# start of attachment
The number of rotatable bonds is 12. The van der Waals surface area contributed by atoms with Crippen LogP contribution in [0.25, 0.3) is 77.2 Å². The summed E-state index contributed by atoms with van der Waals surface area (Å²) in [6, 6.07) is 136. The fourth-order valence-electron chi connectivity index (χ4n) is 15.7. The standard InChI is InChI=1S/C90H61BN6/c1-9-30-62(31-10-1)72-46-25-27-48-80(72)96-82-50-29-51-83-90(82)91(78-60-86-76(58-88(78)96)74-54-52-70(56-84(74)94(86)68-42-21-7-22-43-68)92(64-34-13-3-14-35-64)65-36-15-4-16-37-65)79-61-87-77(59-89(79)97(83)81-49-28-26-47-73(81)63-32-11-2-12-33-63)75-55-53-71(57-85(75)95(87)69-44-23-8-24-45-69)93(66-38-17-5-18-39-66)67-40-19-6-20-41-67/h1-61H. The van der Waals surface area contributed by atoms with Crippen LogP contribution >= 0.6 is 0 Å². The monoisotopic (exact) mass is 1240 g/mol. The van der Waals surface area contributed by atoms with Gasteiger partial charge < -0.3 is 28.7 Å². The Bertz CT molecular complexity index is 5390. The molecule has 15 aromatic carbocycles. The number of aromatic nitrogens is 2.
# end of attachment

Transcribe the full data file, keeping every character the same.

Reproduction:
The number of rotatable bonds is 12. The van der Waals surface area contributed by atoms with Crippen LogP contribution in [0.25, 0.3) is 77.2 Å². The summed E-state index contributed by atoms with van der Waals surface area (Å²) in [6, 6.07) is 136. The fourth-order valence-electron chi connectivity index (χ4n) is 15.7. The standard InChI is InChI=1S/C90H61BN6/c1-9-30-62(31-10-1)72-46-25-27-48-80(72)96-82-50-29-51-83-90(82)91(78-60-86-76(58-88(78)96)74-54-52-70(56-84(74)94(86)68-42-21-7-22-43-68)92(64-34-13-3-14-35-64)65-36-15-4-16-37-65)79-61-87-77(59-89(79)97(83)81-49-28-26-47-73(81)63-32-11-2-12-33-63)75-55-53-71(57-85(75)95(87)69-44-23-8-24-45-69)93(66-38-17-5-18-39-66)67-40-19-6-20-41-67/h1-61H. The van der Waals surface area contributed by atoms with Crippen LogP contribution >= 0.6 is 0 Å². The monoisotopic (exact) mass is 1240 g/mol. The van der Waals surface area contributed by atoms with Gasteiger partial charge < -0.3 is 28.7 Å². The Bertz CT molecular complexity index is 5390. The molecule has 15 aromatic carbocycles. The number of aromatic nitrogens is 2.